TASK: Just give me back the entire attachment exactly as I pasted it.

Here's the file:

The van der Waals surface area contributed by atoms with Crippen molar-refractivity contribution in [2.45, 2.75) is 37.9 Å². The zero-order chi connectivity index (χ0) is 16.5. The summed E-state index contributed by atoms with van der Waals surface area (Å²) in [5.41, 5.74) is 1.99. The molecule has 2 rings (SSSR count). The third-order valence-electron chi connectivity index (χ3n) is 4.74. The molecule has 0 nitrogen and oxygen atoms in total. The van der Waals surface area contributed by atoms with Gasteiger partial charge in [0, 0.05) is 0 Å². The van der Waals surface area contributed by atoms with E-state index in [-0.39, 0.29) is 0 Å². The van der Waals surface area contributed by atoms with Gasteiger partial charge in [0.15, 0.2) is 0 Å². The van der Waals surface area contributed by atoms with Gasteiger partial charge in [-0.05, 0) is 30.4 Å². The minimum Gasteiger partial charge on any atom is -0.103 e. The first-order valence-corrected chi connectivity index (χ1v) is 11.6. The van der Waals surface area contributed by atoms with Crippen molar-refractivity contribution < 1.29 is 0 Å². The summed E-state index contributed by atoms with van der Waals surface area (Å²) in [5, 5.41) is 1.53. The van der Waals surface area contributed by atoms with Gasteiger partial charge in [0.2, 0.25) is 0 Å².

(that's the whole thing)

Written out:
The van der Waals surface area contributed by atoms with Crippen molar-refractivity contribution in [2.45, 2.75) is 37.9 Å². The zero-order chi connectivity index (χ0) is 16.5. The summed E-state index contributed by atoms with van der Waals surface area (Å²) in [5.41, 5.74) is 1.99. The molecule has 2 rings (SSSR count). The third-order valence-electron chi connectivity index (χ3n) is 4.74. The molecule has 0 nitrogen and oxygen atoms in total. The van der Waals surface area contributed by atoms with Gasteiger partial charge in [0, 0.05) is 0 Å². The van der Waals surface area contributed by atoms with E-state index in [-0.39, 0.29) is 0 Å². The van der Waals surface area contributed by atoms with Gasteiger partial charge in [0.15, 0.2) is 0 Å². The van der Waals surface area contributed by atoms with Gasteiger partial charge in [-0.05, 0) is 30.4 Å². The minimum Gasteiger partial charge on any atom is -0.103 e. The first-order valence-corrected chi connectivity index (χ1v) is 11.6. The van der Waals surface area contributed by atoms with Crippen molar-refractivity contribution < 1.29 is 0 Å². The summed E-state index contributed by atoms with van der Waals surface area (Å²) in [5, 5.41) is 1.53. The van der Waals surface area contributed by atoms with Gasteiger partial charge in [0.2, 0.25) is 0 Å².